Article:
“For our suggested next step I guess we would probably should have began with the approval and support from the council as we move forward, and we would also like to collaborate with you as well,” Kane said, with a “dependable” timeline enabling students, City Hall and the public to review the plan. “We would like to remain involved and have as much input as possible, because we believe as citizens we should all have a voice.”

The students had during their weeks of research approached City Manager Jim Landon about their concerns and their plan to make a difference regarding street safety in the city, including the involvement of the council. This evening’s presentation was their latest, but by no means last, step.

“This could not have happened without this immediate reaction to a very unfortunate incident that took place in our community,” Mayor Milissa Holland said, “and I really want to thank you for your advocacy and your approach to this. I know this council has taken your words very seriously.” She said the city has already taken steps with its continuous lighting program designed to illuminate currently dark streets. The program was halted for years, ostensibly because of the economic downturn (though the city has spent lavishly on beautification through those years).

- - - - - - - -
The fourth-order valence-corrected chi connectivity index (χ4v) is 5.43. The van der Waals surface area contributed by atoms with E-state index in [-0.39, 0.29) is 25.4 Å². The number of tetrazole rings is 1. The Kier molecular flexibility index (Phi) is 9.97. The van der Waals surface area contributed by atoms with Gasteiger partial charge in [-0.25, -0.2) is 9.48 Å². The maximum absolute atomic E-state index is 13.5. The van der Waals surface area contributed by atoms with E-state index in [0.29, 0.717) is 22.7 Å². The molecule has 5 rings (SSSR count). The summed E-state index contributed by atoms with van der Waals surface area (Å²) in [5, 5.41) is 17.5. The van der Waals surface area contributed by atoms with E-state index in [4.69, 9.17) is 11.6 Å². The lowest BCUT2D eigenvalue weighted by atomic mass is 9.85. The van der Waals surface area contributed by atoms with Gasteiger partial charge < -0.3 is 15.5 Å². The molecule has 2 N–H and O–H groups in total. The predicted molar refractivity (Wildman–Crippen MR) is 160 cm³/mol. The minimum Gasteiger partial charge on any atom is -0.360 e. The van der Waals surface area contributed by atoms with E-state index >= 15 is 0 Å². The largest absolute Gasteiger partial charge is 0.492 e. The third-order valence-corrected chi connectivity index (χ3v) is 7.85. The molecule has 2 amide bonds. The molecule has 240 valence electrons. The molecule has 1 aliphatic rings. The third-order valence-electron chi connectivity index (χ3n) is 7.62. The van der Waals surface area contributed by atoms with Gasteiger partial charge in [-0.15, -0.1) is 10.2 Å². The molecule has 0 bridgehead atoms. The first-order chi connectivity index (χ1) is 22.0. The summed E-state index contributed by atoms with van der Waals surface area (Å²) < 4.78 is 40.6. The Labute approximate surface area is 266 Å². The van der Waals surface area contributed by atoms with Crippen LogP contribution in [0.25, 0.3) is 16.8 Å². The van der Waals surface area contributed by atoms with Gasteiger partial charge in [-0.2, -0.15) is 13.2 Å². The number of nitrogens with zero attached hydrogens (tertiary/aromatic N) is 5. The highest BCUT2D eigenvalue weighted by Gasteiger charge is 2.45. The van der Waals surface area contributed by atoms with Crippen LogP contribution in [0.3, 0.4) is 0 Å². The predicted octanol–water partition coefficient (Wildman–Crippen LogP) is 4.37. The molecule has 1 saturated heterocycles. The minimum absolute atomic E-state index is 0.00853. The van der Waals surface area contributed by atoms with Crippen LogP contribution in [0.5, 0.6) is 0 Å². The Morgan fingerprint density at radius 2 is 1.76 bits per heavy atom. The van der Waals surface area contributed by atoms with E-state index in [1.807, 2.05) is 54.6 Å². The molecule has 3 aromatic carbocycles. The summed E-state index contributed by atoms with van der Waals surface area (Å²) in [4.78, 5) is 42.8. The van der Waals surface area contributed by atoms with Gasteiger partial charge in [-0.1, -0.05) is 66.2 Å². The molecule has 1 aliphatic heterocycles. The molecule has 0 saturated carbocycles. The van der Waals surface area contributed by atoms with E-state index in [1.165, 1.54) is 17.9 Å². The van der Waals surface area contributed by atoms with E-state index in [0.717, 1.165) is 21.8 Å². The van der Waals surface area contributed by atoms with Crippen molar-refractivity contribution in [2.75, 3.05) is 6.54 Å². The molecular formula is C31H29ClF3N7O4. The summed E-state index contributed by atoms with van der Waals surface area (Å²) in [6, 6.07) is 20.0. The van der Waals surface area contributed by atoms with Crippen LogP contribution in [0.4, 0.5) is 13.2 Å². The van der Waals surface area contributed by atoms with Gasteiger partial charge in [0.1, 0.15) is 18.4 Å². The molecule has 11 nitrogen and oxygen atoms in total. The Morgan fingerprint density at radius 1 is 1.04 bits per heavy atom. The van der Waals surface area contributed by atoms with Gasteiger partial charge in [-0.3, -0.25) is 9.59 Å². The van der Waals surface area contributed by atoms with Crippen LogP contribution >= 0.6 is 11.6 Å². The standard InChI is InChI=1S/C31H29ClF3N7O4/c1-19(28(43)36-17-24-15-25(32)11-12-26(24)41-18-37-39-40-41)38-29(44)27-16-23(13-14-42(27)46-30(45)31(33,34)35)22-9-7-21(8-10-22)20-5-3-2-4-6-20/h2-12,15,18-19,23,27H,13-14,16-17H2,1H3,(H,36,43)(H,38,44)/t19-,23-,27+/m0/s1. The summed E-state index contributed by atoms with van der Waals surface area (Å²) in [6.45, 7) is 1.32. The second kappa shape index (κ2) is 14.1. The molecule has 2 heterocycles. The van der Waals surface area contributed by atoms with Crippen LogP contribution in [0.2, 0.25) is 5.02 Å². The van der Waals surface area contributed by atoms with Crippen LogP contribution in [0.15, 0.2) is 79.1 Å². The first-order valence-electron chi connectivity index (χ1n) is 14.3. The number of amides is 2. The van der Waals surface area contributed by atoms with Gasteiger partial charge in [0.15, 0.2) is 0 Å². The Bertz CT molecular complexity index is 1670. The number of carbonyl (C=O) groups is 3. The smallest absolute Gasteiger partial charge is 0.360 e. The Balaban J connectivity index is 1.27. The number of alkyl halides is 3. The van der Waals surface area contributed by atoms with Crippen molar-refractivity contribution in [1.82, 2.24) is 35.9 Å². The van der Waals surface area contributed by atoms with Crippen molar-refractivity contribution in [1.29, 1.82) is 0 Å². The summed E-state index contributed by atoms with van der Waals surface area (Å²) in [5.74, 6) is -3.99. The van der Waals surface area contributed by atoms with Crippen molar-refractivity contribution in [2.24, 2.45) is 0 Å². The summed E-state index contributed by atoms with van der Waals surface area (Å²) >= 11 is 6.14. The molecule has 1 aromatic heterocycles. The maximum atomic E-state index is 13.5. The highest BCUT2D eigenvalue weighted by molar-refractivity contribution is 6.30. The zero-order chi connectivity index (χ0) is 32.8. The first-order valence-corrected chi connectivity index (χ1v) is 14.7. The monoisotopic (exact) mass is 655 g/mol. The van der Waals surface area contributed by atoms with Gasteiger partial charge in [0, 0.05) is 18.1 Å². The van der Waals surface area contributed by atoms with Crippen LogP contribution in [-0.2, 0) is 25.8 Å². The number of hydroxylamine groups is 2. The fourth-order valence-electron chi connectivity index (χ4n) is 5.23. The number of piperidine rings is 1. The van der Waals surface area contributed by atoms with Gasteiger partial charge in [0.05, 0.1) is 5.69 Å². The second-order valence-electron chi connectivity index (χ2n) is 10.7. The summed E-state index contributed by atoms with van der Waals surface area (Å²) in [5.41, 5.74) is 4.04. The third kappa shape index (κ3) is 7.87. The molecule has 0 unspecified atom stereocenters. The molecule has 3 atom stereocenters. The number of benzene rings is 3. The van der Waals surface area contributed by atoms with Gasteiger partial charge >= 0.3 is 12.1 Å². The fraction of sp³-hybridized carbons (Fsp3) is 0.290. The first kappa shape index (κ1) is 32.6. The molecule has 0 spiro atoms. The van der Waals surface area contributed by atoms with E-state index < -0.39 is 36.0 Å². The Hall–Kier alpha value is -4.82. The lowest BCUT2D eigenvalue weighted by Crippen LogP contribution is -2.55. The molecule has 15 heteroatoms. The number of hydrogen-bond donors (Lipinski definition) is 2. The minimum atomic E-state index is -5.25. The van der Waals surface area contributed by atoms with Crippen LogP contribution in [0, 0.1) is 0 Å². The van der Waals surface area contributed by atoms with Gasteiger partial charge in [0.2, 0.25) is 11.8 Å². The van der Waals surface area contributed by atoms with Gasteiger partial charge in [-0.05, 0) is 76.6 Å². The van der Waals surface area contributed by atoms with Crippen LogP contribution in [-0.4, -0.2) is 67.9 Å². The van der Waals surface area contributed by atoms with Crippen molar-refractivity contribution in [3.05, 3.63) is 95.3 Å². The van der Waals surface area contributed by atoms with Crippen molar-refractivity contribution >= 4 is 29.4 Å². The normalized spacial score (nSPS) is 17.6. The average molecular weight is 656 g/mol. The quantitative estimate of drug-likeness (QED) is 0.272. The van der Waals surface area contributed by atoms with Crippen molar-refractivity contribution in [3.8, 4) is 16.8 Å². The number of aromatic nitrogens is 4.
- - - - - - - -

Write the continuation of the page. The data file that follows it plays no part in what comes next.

While no actual lights are going up as part of the program just yet, the city is starting with the hiring of an engineer for that program ahead of designing the approach and prioritizing streets.

The students acknowledged the resumption of the program, but stressed that much else needs to be done. “We want to again point out the urgency of the situation,” Delgado concluded to the council, again

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12 Responses for “Matanzas Students Win Pledge for More Street Lights and Sidewalks From Palm Coast Council”

  1. Concerned Citizen says:

    Glad to see some interest on this topic. And from our youth no less !!

    It’s really a shame when you approach City Center and City Hall and see the parking lot lit up like an Airport Runway. I hate to see the bill from all of those sodium lights burning.

    Why not distribute some of that lighting around Palm Coast and make our streets safer? Oh wait priorities. That’s right..

  2. liberal says:

    by the time new lights and walks are installed, those students’ grandkids will walk safely to school.

  3. Lazaruis says:

    What about us in flagler beach ?

  4. Layla says:

    Good job, kids! So proud of you!

  5. tulip says:

    I can recall that several years back the issue of street lights at bus stops and other places, plus easy to read at night street signs was a subject of discussion for awhile. The street signs were changed so they could be more easily read and some lighting was installed. Then more talk about putting more lighting on some of the residential streets but, believe it or not, people didn’t want street lights in their neighborhood because they liked looking up at the darkness and seeing the stars! So, eventually the idea all went away.